Admiring an attractive whatnot set in a corner of the East Parlor, I gasped as my eyes fell upon a small miniature painting on the second shelf. It was a picture of a young woman with light brown skin and her arms around a white boy with dark eyes. The young woman looked very familiar. She happened to be the same one whose face I had spotted from one of the windows, this morning. It was amazing. The little boy bore a strong resemblance to Major Scott. Which meant that the miniature may have been painted at least twenty years ago. The woman must be well preserved for her age.
Fifteen minutes later, we all sat around a thick, handsomely carved table, inside the sparsely furnished dining room. Major Scott was the only member of the family who joined us for supper. Maum Janey had informed us he was a widower with a six-year old son and a mother who was still alive, but they were not present. His son had already eaten supper. And Mrs. Scott was not inclined to dine with Yankees.
Major Scott engaged in light conversation with Major Hanson, until he faced me. "Tell me Miss Evans,” he said, taking me by surprise, “have you any kin from around here?" I sat between Lieutenant Anders and Alice, who sat at the Mississippian's right. Wary of the major's apparent friendliness, I revealed that my mother had relatives who lived in New Orleans. My grandmother, a member of the Fontenot family, had married met and married a free colored merchant from Boston. "Just down the river, I see. I have an aunt who lives down there. She married a Creole fellow. Are your mother's cousins free persons of color or slaves?"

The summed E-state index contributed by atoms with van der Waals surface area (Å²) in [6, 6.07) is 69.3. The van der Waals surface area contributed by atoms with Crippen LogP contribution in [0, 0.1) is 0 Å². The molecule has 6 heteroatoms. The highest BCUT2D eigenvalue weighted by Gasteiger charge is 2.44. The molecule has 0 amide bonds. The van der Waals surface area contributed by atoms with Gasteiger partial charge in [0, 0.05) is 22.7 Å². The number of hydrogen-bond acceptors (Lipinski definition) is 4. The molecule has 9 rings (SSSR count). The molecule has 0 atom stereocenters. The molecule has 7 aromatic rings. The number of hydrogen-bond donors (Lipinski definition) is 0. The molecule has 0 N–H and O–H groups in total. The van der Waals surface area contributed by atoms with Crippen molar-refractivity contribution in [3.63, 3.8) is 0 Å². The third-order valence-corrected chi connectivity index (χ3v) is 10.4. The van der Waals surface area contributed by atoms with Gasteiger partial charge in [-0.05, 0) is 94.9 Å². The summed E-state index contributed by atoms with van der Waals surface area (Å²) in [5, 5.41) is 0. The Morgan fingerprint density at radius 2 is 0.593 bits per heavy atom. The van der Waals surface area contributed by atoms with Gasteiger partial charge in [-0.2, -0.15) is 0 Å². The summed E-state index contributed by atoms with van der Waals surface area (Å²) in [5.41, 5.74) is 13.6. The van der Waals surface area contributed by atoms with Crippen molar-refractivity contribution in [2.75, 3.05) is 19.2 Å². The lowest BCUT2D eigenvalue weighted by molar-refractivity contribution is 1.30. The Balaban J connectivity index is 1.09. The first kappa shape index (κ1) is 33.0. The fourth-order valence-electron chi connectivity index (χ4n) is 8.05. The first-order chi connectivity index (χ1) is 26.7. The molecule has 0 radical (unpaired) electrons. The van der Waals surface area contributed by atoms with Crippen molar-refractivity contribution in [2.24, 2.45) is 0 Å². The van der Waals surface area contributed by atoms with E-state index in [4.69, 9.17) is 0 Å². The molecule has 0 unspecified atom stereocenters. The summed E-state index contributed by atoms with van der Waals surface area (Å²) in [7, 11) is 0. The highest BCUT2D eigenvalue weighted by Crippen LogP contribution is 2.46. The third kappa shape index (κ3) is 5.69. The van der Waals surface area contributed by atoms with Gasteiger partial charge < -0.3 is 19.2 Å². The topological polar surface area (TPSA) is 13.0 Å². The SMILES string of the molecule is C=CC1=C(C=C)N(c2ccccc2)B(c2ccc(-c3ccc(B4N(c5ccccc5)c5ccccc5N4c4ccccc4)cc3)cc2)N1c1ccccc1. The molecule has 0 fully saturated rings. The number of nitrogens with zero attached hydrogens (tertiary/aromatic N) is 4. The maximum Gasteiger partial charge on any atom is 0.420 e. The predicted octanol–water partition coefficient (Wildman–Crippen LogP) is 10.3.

Now, why did he want to know? Was he attempting to deduce whether I was a fugitive slave or not? I frankly thought it was none of his business and almost told him so, but I held my tongue. "They are free," I answered coolly.
He apologized gracefully. "I did not mean to pry into your past. You see, one of my nursing mammies hailed from Nawlins. Her name was Marie."
I smiled politely. So that was her name. Yet, despite my curiosity, I did not want to be drawn into some conversation about his slaves. What was he going to discuss next? The glorious Southern way of life and how Negroes were suited to it? But the major persisted. "The reason I brought up Marie is that you strongly resemble her. Especially around the eyes. Those Egyptian eyes, my Aunt Cordelia used to say. Did you inherit your features from your mother?"
I now knew the reason behind his curiosity and relaxed. "No Major Scott. From my father's mother."
He turned to face Miriam, when the memory of that brown face at the window suddenly came back to me. "Pardon me, Major Scott, but is this Marie nursemaid to your daughter?"
"Oh no, Miss Evans. Maum Janey now takes care of Brett. Marie had died many years ago. When I was ten." I nearly jolted out of my seat from the revelation. Major Scott sighed ruefully. "Strange. I even remembered the exact date she died. April 9, 1842. One of the saddest days of my life."
I choked on the water I was sipping when he said those words. Marie died on the very day I had been born.
End of Chapter One